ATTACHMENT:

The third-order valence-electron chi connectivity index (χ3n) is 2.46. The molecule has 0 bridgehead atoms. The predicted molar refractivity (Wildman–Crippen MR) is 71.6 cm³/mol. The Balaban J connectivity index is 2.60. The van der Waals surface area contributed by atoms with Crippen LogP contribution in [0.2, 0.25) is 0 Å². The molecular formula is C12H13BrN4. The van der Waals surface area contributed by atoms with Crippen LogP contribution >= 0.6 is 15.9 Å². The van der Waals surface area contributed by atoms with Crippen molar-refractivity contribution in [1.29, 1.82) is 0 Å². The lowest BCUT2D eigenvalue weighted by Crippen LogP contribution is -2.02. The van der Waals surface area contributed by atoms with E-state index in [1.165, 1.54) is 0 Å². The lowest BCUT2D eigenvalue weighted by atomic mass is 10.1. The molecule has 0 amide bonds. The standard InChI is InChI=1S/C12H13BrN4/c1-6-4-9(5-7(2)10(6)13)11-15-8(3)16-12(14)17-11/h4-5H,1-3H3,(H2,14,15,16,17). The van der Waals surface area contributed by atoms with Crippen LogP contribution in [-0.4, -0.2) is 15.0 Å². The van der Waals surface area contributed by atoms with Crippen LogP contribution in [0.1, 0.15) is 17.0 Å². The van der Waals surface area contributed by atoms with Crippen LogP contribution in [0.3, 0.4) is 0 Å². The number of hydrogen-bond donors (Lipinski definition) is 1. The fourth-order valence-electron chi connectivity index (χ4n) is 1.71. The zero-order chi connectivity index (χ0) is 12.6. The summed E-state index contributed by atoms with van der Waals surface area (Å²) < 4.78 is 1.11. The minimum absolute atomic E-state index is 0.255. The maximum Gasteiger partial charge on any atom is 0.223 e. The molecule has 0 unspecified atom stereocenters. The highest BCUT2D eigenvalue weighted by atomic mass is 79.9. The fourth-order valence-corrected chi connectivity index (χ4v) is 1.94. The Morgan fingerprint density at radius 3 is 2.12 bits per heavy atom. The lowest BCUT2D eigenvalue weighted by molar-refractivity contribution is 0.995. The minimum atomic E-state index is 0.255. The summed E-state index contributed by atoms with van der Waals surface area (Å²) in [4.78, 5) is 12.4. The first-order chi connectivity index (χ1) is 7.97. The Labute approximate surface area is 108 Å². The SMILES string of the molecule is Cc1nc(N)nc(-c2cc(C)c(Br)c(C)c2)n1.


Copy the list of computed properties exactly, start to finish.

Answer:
The third-order valence-electron chi connectivity index (χ3n) is 2.46. The molecule has 0 bridgehead atoms. The predicted molar refractivity (Wildman–Crippen MR) is 71.6 cm³/mol. The Balaban J connectivity index is 2.60. The van der Waals surface area contributed by atoms with Crippen LogP contribution in [0.2, 0.25) is 0 Å². The molecular formula is C12H13BrN4. The van der Waals surface area contributed by atoms with Crippen LogP contribution >= 0.6 is 15.9 Å². The van der Waals surface area contributed by atoms with Crippen molar-refractivity contribution in [1.29, 1.82) is 0 Å². The lowest BCUT2D eigenvalue weighted by Crippen LogP contribution is -2.02. The van der Waals surface area contributed by atoms with E-state index in [1.165, 1.54) is 0 Å². The lowest BCUT2D eigenvalue weighted by atomic mass is 10.1. The molecule has 0 amide bonds. The standard InChI is InChI=1S/C12H13BrN4/c1-6-4-9(5-7(2)10(6)13)11-15-8(3)16-12(14)17-11/h4-5H,1-3H3,(H2,14,15,16,17). The van der Waals surface area contributed by atoms with Crippen LogP contribution in [-0.4, -0.2) is 15.0 Å². The van der Waals surface area contributed by atoms with Crippen LogP contribution in [0.1, 0.15) is 17.0 Å². The van der Waals surface area contributed by atoms with Crippen LogP contribution in [0.3, 0.4) is 0 Å². The number of hydrogen-bond donors (Lipinski definition) is 1. The fourth-order valence-electron chi connectivity index (χ4n) is 1.71. The zero-order chi connectivity index (χ0) is 12.6. The summed E-state index contributed by atoms with van der Waals surface area (Å²) < 4.78 is 1.11. The minimum absolute atomic E-state index is 0.255. The maximum Gasteiger partial charge on any atom is 0.223 e. The molecule has 0 unspecified atom stereocenters. The highest BCUT2D eigenvalue weighted by atomic mass is 79.9. The fourth-order valence-corrected chi connectivity index (χ4v) is 1.94. The Morgan fingerprint density at radius 3 is 2.12 bits per heavy atom. The lowest BCUT2D eigenvalue weighted by molar-refractivity contribution is 0.995. The minimum atomic E-state index is 0.255. The summed E-state index contributed by atoms with van der Waals surface area (Å²) in [4.78, 5) is 12.4. The first-order chi connectivity index (χ1) is 7.97. The Labute approximate surface area is 108 Å². The SMILES string of the molecule is Cc1nc(N)nc(-c2cc(C)c(Br)c(C)c2)n1.